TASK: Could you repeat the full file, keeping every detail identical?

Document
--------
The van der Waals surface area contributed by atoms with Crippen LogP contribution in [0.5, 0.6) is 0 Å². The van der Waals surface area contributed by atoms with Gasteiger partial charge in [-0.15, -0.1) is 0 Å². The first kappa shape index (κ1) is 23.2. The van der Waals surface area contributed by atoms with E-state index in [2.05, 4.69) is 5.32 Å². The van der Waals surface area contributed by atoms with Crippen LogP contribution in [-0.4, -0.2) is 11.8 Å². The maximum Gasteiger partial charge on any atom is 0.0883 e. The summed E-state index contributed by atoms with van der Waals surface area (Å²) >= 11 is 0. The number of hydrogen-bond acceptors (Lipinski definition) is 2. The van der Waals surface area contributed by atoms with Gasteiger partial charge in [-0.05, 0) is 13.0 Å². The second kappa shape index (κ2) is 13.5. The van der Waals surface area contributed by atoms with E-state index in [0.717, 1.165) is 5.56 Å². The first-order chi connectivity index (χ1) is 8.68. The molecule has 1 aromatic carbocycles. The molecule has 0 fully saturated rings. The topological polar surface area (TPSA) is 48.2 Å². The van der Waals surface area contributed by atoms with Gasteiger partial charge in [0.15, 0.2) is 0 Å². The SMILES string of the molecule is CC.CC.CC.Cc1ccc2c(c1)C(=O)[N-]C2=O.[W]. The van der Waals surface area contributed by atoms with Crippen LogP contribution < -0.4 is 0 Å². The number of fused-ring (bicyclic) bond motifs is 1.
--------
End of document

The van der Waals surface area contributed by atoms with Crippen LogP contribution in [0.5, 0.6) is 0 Å². The van der Waals surface area contributed by atoms with Gasteiger partial charge in [-0.15, -0.1) is 0 Å². The first kappa shape index (κ1) is 23.2. The van der Waals surface area contributed by atoms with E-state index in [2.05, 4.69) is 5.32 Å². The van der Waals surface area contributed by atoms with Crippen LogP contribution in [-0.4, -0.2) is 11.8 Å². The maximum Gasteiger partial charge on any atom is 0.0883 e. The summed E-state index contributed by atoms with van der Waals surface area (Å²) >= 11 is 0. The number of hydrogen-bond acceptors (Lipinski definition) is 2. The van der Waals surface area contributed by atoms with Gasteiger partial charge in [-0.05, 0) is 13.0 Å². The second kappa shape index (κ2) is 13.5. The van der Waals surface area contributed by atoms with E-state index in [0.717, 1.165) is 5.56 Å². The first-order chi connectivity index (χ1) is 8.68. The molecule has 1 aromatic carbocycles. The molecule has 0 fully saturated rings. The topological polar surface area (TPSA) is 48.2 Å². The van der Waals surface area contributed by atoms with Gasteiger partial charge in [0.15, 0.2) is 0 Å². The SMILES string of the molecule is CC.CC.CC.Cc1ccc2c(c1)C(=O)[N-]C2=O.[W]. The van der Waals surface area contributed by atoms with Crippen LogP contribution < -0.4 is 0 Å². The number of fused-ring (bicyclic) bond motifs is 1.